Neil Chaudhuri (He/Him)
Neil Chaudhuri (He/Him)
90% of Tech Twitter is the same arguments over and over again:
Are engineers being laid off simply not good enough? (No. Layoffs are all but random and serve, along with stock buybacks using all the cash on hand tech companies have, to impress The Street and inflate stock price.)
Does preference for remote work mean you're lazy? (No. What matters is if your customers are happy and your business is profitable, and your business should enable you to contribute in the easiest way possible for you and your family.)
Is HTML a programming language? (Who cares? Stop gatekeeping.)
Is Tailwind CSS a productivity boost or the spawn of Satan? (This is stupid. Mind your business. Use what you like and let others do the same.)
Should you have more unit tests or integration tests? (Shoot me.)
Must you love programming to excel? (No. Don't believe me? Then believe Sarah Drasner, who is smarter than both of us.)
Another common debate, and one that is more interesting, is whether you should invest in types or tests. It raises some key questions about what makes each valuable, but unfortunately the debate gets lost in the haze of programming language preferences, developer experiences, and other tangential concerns. Still, the answer matters because it's central to improving our process so we can build as efficiently and with the highest quality as possible.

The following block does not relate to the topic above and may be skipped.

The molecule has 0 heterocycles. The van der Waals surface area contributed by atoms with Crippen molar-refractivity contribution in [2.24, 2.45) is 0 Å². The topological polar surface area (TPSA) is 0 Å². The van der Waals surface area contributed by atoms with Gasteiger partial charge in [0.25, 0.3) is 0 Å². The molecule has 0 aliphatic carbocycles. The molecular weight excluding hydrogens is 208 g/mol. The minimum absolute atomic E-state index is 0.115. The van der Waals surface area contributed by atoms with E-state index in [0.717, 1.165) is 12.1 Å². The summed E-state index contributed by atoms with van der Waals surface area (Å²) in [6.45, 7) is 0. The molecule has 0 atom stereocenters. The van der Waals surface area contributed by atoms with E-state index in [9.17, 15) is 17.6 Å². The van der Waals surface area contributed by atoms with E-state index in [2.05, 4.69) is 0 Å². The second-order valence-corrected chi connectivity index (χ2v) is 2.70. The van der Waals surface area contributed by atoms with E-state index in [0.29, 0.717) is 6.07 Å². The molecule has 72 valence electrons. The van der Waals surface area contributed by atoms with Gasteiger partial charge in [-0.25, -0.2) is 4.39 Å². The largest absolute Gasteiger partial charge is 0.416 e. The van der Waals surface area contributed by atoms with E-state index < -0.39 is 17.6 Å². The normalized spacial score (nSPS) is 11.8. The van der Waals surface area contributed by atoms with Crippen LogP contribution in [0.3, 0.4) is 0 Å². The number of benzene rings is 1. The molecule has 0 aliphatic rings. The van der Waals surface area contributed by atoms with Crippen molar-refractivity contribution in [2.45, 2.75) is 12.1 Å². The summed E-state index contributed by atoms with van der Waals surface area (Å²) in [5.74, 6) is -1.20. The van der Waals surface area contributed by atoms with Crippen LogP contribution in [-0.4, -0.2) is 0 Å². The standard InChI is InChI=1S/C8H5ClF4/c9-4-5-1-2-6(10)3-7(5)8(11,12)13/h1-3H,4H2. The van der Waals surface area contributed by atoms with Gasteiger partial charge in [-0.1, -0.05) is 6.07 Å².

It turns out you need types and tests because each solves completely different problems that are both important to you as a developer.
Types automate API integrity at development time
The key components of an API call—whether it's a Java method, a REST endpoint, or a Python function—are the input parameters and the output. There are infinite ways a consumer can interact with your API, but we don't want that.
Consider an API call that takes first name, last name, and an amount of money parameters with no types:
Each parameter has literally infinite possible values, so our API forces consumers to be very careful. For example, it's very easy to mix up the
True story: There is a political fundraising apparatus that has switched my first and last names, so every email starts off "Chaudhuri, we need your help!" when they really mean "Neil, we need your help!" It's like my high school coach is yelling at me to donate.
Even worse, they could mix up one of the string values with the number in the amount. In fact, it's very easy to put garbage of any type into each parameter, and relatively speaking almost all of it is bad. Of course you can paper over the problem in a number of ways:
- Intuitive parameter names like I did above
- Logical order for parameters